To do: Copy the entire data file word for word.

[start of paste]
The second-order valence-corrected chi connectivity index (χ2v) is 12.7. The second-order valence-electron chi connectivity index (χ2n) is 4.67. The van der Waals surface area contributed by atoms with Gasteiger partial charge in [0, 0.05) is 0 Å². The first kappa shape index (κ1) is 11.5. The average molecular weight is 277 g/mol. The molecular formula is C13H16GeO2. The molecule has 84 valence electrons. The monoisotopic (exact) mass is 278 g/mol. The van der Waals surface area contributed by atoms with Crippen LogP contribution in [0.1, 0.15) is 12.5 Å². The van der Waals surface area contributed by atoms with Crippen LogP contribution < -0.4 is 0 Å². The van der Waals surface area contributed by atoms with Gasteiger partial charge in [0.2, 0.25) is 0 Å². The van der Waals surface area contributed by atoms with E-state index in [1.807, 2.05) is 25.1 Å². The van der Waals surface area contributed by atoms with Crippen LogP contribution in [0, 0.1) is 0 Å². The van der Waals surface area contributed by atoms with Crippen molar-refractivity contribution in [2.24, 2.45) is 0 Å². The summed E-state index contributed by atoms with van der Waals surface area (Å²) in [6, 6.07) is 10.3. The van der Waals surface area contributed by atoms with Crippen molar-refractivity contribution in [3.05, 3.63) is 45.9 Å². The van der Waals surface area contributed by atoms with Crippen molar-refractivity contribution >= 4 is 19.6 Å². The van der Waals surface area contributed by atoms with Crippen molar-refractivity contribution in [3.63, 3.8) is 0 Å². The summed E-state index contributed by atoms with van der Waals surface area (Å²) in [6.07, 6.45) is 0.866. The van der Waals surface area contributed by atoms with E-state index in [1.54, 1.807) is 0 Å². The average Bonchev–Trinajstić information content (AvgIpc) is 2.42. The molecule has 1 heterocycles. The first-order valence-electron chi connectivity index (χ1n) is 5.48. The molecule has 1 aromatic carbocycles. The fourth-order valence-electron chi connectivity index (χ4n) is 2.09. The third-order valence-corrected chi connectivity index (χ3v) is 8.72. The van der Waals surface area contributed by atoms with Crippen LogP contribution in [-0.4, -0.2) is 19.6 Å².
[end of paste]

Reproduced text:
The second-order valence-corrected chi connectivity index (χ2v) is 12.7. The second-order valence-electron chi connectivity index (χ2n) is 4.67. The van der Waals surface area contributed by atoms with Gasteiger partial charge in [0, 0.05) is 0 Å². The first kappa shape index (κ1) is 11.5. The average molecular weight is 277 g/mol. The molecular formula is C13H16GeO2. The molecule has 84 valence electrons. The monoisotopic (exact) mass is 278 g/mol. The van der Waals surface area contributed by atoms with Crippen LogP contribution in [0.1, 0.15) is 12.5 Å². The van der Waals surface area contributed by atoms with Crippen LogP contribution < -0.4 is 0 Å². The van der Waals surface area contributed by atoms with Gasteiger partial charge in [0.2, 0.25) is 0 Å². The van der Waals surface area contributed by atoms with E-state index in [1.807, 2.05) is 25.1 Å². The van der Waals surface area contributed by atoms with Crippen LogP contribution in [0, 0.1) is 0 Å². The van der Waals surface area contributed by atoms with Crippen molar-refractivity contribution in [2.24, 2.45) is 0 Å². The summed E-state index contributed by atoms with van der Waals surface area (Å²) in [6, 6.07) is 10.3. The van der Waals surface area contributed by atoms with Crippen molar-refractivity contribution in [3.05, 3.63) is 45.9 Å². The van der Waals surface area contributed by atoms with Crippen molar-refractivity contribution >= 4 is 19.6 Å². The van der Waals surface area contributed by atoms with Crippen molar-refractivity contribution in [3.63, 3.8) is 0 Å². The summed E-state index contributed by atoms with van der Waals surface area (Å²) in [6.07, 6.45) is 0.866. The van der Waals surface area contributed by atoms with E-state index in [1.54, 1.807) is 0 Å². The average Bonchev–Trinajstić information content (AvgIpc) is 2.42. The molecule has 1 heterocycles. The first-order valence-electron chi connectivity index (χ1n) is 5.48. The molecule has 1 aromatic carbocycles. The fourth-order valence-electron chi connectivity index (χ4n) is 2.09. The third-order valence-corrected chi connectivity index (χ3v) is 8.72. The van der Waals surface area contributed by atoms with Crippen LogP contribution in [-0.4, -0.2) is 19.6 Å².